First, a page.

Given that Claire whisked me away to Ynyshir for my birthday, it was always going to be a struggle to get close to her efforts for her birthday. My idea was a simple one; to saturate her with saturates, to become the quintessential feeder and ply her with good food over a sustained period of time. We end up doing eight meals in eight days, lots of daytime boozing and as many late afternoon naps. Central to this was a meal in the multi award winning Adams, which also has the added bonus of being the only decent restaurant in the city in which I have not been on a date to with a girl. I’ve been several times before with mates, on those long boozy lunches that end with hazy memories and self loathing.

The interior is smart here, with a polished team operating on a level way above the one star currently bestowed by Michelin. The noise levels are low and it is more intimate than I recall, but perhaps that is a more a reflection of the company I’m in keeping of tonight. We quickly receive a number of amouse bouches; artichoke crisps with earthy purees of the same vegetable and black truffle, and squid ink macaroon with creamed cod’s roe filling. This is followed in rapid succession by tuna sashimi with ponzo jelly and a tartare of steak with charcoal mayo. The last of these is the star, the meat of real quality and the charcoal mayo giving the flavour of roast beef without heat touching it. It’s not my first encounter of the use of charcoal in a similar ilk, but it’s right up there with L’Enclume for precision delivery.

This is a kitchen that means business, that much is clear from the off. Bread comes as two types of sourdough with whipped lard and the richest of butters. First course is a successful pile of lightly dressed crab meat shrouded by pickled kohlrabi, with dots of a puree of apple and another of soy mayonnaise. It is precise in the balance, a light yet punchy dish to properly start the show with.

And then comes the only technical error of the meal. A veal sweetbread with finely sliced raw mushroom blanketing a mushroom ketchup, and a cup of shitake broth on the side. The umami rich mushrooms are the perfect foil for the creamy sweetbread had mine not been undercooked and gummy in texture. It is worth pointing out that Claire’s sweetbread, smaller in size and with a requested black pudding dish from the a la carte, was perfect, and I watched in envy as she demolished it with pleasure. We move on to a thick fillet of monkfish, the fish meaty and pearlescent, with crayfish and bisque. The bisque was astonishing; bold and with a good acidity level from vinegar and lemongrass. Ginger provides a sophisticated background heat that lingers.

We share an optional course of lobster with peanut satay. I say share – the cold chunks of crustacean disappear so quickly I only get one piece. The bit I try is superbly cooked without a hint of chewiness, the satay an unusual match that seemingly bolsters the meatiness of the lobster through the use of umami. Indeed, much of the food here relies on an almost Japanese use of vinegar and umami to give clarity and depth to dishes. This is again apparent with a pigeon dish that has another unique pairing of Colton Bassett and brambles. Who knew that pungent blue cheese went so well with the gaminess of pigeon? Not me, that’s for sure. Yet they sit side-by-side with one another, separated only the tart flavour of the berry. It’s really very clever.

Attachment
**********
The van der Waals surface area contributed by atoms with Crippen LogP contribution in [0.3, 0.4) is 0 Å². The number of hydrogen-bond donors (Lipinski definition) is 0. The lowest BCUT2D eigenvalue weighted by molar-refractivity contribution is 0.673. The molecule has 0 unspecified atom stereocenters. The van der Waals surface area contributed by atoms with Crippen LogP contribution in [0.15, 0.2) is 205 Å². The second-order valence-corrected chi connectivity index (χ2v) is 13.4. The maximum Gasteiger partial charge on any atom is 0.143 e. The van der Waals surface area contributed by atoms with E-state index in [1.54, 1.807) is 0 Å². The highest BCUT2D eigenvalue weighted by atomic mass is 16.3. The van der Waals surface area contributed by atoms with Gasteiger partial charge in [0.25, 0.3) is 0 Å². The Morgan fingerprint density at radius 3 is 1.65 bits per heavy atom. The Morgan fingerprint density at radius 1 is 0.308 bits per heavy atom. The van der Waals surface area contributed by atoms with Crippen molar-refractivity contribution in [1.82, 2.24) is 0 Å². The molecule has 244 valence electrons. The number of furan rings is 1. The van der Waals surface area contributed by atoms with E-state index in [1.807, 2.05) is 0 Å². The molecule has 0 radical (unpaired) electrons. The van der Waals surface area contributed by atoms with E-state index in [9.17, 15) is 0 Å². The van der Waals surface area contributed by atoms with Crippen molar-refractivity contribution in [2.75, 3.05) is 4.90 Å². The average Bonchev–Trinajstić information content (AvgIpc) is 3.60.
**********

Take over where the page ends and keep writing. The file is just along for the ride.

The following course is without doubt my favourite of the night. Scallop, seared heavily and opaque in the centre, with a various onion preparations and a tempura of eel. It’s up there with the best dishes I’ve eaten this year, true to the scallop and perfect in balance between the sweet and acidic elements. We love the lightness of the tempura almost as much as the purée of white onion that showers everything in acidity. It overshadows the duck that comes afterwards. The rectangle of breast meat is perfectly tender, the heart of the bird an accurate blushing pink. We finish it, of course we do, using the last of the bread to mop up the last of the light jus, all whilst talking about the dish that came before.

If I remember one thing about our first dessert it’s how quickly it was eaten. The tart plum only marginally tempered by the sweeter elements as a transitional course into the final sweeter moments. The pistachio sponge (microwaved, El Bulli style?) threatened to disappear into thin air whilst the brown butter added a wonderful nuttiness to the plate. This is a grown up dessert, which is great, because I think I am one, though I’m not sure that Claire’s age qualifies her to be one yet. The last course is listed as ‘raspberry, lemon curd, clotted cream, sherbet’. I could probably stop this right here and leave you with that. It’s brilliant, a riot of the sharp and the sweet and the playful, the star being the raspberry sorbet that had astonishing depth of flavour. It’s everything a dessert should be.

This being a birthday treat I’m not going to say how much it cost, other than pointing out that with a good bottle of champagne and a nice bottle of red it would be a mortgage payment to some. Sweetbread issue aside, if was for me a clear indication that Adams is up there with the absolute finest in the city, with inventive cooking that nudges the boundaries without trampling all over them. Some of the dishes, like the crab, the tartare amouse, and the scallop were truly outstanding and as the seasons change it will be a place that we will come back to soon. And for Claire, she loved every second, grinning for days on end and sharing pictures of the meal with anyone who feigned interest for more than a second. That is all the reaction I need to tell you that Adams is worth every penny. It’s a special restaurant worthy of any special occasion.

9/10